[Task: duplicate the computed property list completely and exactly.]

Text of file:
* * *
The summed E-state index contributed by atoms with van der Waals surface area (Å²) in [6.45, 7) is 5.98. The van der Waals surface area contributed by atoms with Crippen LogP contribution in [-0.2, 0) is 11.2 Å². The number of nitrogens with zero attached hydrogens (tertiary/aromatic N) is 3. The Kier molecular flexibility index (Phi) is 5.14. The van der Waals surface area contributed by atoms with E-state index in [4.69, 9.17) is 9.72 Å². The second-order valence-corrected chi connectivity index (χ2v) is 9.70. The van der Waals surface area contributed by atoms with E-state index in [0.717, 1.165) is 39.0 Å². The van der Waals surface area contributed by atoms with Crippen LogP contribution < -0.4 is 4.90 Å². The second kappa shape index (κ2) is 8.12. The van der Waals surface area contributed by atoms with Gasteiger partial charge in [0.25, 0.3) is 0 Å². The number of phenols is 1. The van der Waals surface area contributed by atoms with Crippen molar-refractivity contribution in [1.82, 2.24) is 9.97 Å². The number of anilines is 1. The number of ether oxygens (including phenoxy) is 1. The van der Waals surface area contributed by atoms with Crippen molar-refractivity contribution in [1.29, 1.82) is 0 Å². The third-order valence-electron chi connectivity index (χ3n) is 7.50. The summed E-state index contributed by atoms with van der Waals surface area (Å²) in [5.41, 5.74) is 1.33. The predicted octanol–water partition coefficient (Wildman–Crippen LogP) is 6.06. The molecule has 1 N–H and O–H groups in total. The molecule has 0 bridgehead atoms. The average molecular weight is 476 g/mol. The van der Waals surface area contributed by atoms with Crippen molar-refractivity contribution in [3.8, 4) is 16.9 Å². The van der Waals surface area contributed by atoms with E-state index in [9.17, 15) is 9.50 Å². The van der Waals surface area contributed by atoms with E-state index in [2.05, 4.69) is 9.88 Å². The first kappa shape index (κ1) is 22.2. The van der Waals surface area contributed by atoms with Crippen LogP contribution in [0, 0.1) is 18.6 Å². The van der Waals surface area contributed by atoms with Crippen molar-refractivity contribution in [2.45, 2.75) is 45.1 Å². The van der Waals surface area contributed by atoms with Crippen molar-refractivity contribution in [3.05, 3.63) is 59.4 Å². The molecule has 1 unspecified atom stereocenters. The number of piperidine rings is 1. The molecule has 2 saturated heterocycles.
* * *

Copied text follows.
The summed E-state index contributed by atoms with van der Waals surface area (Å²) in [6.45, 7) is 5.98. The van der Waals surface area contributed by atoms with Crippen LogP contribution in [-0.2, 0) is 11.2 Å². The number of nitrogens with zero attached hydrogens (tertiary/aromatic N) is 3. The Kier molecular flexibility index (Phi) is 5.14. The van der Waals surface area contributed by atoms with E-state index in [4.69, 9.17) is 9.72 Å². The second-order valence-corrected chi connectivity index (χ2v) is 9.70. The van der Waals surface area contributed by atoms with E-state index in [0.717, 1.165) is 39.0 Å². The van der Waals surface area contributed by atoms with Crippen LogP contribution < -0.4 is 4.90 Å². The second kappa shape index (κ2) is 8.12. The van der Waals surface area contributed by atoms with Gasteiger partial charge in [0.25, 0.3) is 0 Å². The number of phenols is 1. The van der Waals surface area contributed by atoms with Crippen molar-refractivity contribution in [1.82, 2.24) is 9.97 Å². The number of anilines is 1. The number of ether oxygens (including phenoxy) is 1. The van der Waals surface area contributed by atoms with Crippen molar-refractivity contribution in [1.29, 1.82) is 0 Å². The third-order valence-electron chi connectivity index (χ3n) is 7.50. The summed E-state index contributed by atoms with van der Waals surface area (Å²) in [5.41, 5.74) is 1.33. The predicted octanol–water partition coefficient (Wildman–Crippen LogP) is 6.06. The molecule has 1 N–H and O–H groups in total. The molecule has 0 bridgehead atoms. The average molecular weight is 476 g/mol. The van der Waals surface area contributed by atoms with Crippen molar-refractivity contribution in [3.8, 4) is 16.9 Å². The van der Waals surface area contributed by atoms with E-state index in [9.17, 15) is 9.50 Å². The van der Waals surface area contributed by atoms with E-state index in [2.05, 4.69) is 9.88 Å². The first kappa shape index (κ1) is 22.2. The van der Waals surface area contributed by atoms with Crippen LogP contribution in [0, 0.1) is 18.6 Å². The van der Waals surface area contributed by atoms with Crippen molar-refractivity contribution in [2.45, 2.75) is 45.1 Å². The van der Waals surface area contributed by atoms with Crippen molar-refractivity contribution in [3.05, 3.63) is 59.4 Å². The molecule has 1 unspecified atom stereocenters. The number of piperidine rings is 1. The molecule has 2 saturated heterocycles.